My main criticism of this book is that it is not particularly reader friendly and in many places quite a lot of background information is needed to understand what is being discussed. Abbreviations are introduced without a definition or a glossary being provided and in some of the tables the contents of columns under particular heading are difficult to understand. An example of this is table 7, a useful table that shows levels of heterozygosity in relation to plant breeding system. However, under the heading ``Breeding System'' we find annual for Corrigiola litoralis, not a breeding system by any definition, and SSI for Brassica rapa. The initiated would know that SSI stands for sporophytic self-incompatibility but sporophytic self-incompatibility is not defined before this table in the text. It could be argued that any plant science graduate should know what SSI means, though I seriously doubt this is so, but there are numerous other examples that to me appear much more obscure. For example, in figure 6 there is a SQUA clade, a DEF clade, an Angiosperm AG subclade, etc. I don’t know what these abbreviations mean. I could go and look at the original source (given in the figure caption), but much better would have been a bit more explanation in either text or figure legend. The same can be said for figure 7, an angiosperm phylogeny obtained from SRNase sequences where a series of families (several incorrectly spelt) are followed by letters such as G, G+, S. No explanation is provided anywhere about what these letters mean. There are also quite a lot of typographical errors scattered throughout the book; headings to table columns are incorrectly placed, words have letters missing, and many incorrectly spelt words are present in both text and tables.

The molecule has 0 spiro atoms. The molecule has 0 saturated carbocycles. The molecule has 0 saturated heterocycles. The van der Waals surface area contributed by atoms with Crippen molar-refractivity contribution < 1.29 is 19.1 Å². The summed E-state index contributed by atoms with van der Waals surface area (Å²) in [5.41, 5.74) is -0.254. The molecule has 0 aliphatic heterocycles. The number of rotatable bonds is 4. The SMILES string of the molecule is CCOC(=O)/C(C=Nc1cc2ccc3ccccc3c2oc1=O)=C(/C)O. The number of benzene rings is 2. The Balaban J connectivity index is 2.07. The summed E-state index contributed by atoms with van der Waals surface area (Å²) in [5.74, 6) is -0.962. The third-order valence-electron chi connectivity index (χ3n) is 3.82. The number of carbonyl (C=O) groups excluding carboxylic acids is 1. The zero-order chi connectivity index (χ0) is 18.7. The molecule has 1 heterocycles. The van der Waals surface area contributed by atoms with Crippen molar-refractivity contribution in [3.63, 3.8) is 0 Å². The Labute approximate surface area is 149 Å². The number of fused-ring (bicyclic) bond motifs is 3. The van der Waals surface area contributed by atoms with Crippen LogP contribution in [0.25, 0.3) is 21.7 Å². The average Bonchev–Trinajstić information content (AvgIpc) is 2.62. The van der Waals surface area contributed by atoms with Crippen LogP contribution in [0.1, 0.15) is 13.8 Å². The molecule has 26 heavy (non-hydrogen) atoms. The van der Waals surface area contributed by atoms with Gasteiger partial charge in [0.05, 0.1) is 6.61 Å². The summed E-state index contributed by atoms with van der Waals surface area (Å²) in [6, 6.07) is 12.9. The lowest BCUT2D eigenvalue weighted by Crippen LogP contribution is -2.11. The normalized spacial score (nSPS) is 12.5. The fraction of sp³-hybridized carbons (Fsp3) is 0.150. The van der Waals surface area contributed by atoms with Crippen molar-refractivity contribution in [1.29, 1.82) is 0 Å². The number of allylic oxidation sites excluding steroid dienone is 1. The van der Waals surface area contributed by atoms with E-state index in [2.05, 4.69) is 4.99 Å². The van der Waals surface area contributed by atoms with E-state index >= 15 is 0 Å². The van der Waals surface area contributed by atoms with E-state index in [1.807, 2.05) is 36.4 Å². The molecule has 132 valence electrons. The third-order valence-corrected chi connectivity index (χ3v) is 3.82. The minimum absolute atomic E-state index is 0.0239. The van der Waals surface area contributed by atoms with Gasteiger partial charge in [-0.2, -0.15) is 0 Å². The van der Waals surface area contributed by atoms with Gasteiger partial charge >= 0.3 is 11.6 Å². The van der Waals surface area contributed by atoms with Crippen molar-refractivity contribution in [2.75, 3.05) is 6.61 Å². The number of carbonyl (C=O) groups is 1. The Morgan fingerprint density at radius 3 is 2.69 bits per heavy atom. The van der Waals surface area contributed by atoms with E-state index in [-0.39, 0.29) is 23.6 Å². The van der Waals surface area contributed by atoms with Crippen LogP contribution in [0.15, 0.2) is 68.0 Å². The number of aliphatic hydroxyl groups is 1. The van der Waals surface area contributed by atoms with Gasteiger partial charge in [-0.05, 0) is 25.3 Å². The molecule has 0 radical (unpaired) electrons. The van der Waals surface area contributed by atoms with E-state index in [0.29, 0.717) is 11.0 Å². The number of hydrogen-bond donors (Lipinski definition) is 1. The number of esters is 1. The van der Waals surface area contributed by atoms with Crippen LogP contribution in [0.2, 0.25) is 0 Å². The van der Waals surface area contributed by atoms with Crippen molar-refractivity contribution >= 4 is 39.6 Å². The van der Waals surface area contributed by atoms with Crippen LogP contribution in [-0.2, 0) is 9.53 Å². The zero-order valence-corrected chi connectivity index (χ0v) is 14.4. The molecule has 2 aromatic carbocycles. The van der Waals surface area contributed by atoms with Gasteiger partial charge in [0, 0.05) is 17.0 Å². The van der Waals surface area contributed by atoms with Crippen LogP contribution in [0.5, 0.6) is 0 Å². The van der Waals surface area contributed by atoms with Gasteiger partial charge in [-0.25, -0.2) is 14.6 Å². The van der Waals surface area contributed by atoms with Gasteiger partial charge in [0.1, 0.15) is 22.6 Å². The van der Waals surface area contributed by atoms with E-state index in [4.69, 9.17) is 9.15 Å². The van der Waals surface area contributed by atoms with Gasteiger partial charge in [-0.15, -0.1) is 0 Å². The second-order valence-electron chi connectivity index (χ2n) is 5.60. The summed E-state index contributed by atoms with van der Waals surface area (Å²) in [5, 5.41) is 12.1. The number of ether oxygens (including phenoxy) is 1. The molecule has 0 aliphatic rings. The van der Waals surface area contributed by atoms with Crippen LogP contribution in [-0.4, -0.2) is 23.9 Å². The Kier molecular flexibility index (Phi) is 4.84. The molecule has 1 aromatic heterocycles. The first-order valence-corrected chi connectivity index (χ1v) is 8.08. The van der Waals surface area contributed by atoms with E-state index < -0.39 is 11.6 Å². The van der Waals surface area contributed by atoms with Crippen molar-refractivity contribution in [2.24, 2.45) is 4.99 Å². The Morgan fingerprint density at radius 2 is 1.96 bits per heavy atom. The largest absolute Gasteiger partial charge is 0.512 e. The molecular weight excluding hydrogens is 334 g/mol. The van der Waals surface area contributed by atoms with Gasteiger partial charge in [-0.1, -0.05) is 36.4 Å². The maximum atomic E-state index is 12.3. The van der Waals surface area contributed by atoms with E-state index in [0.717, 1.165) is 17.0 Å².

Although this book is not an easy read I would recommend it strongly to anyone interested in plant breeding systems as its approach is novel and it contains much of interest. However, it is not an exhaustive text and the two books quoted above would need to be used in conjunction by the uninitiated.

B. G. MURRAY (School of Biological Sciences, The University of Auckland, Private Bag 92019, Auckland, New Zealand)

New Zealnd Journal of Botany, 2006, Vol. 44, p. 107-108

Bespr.: Berichte der Bayerischen Botanischen Gesellschaft 2007 top ↑

Dieses ausgezeichnete kleine Buch resultiert aus der Zusammenarbeit zweier australischer Populationsgenetiker mit langjähriger Unterrichts-Erfahrung und Interesse an Didaktik. Entsprechend den Forschungsschwerpunkten der Autoren – sie haben wichtige Arbeiten zur Genetik der Selbstinkompatibilität veröffentlicht, und Mayo ist zudem Autor zweier pflanzengenetischer Lehrbücher – liegt der Schwerpunkt des Buches auf der quantitativen Genetik von Inzuchtdepression und den genetischen Mechanismen der Selbstinkompatibilität. Das Buch besticht besonders durch die Breite der von den Autoren überschauten Literatur, von klassisch-reproduktionsbiologischen Arbeiten über populationsgenetische zu molekularbiologischen; die neuesten zitierten Publikationen sind von 2004.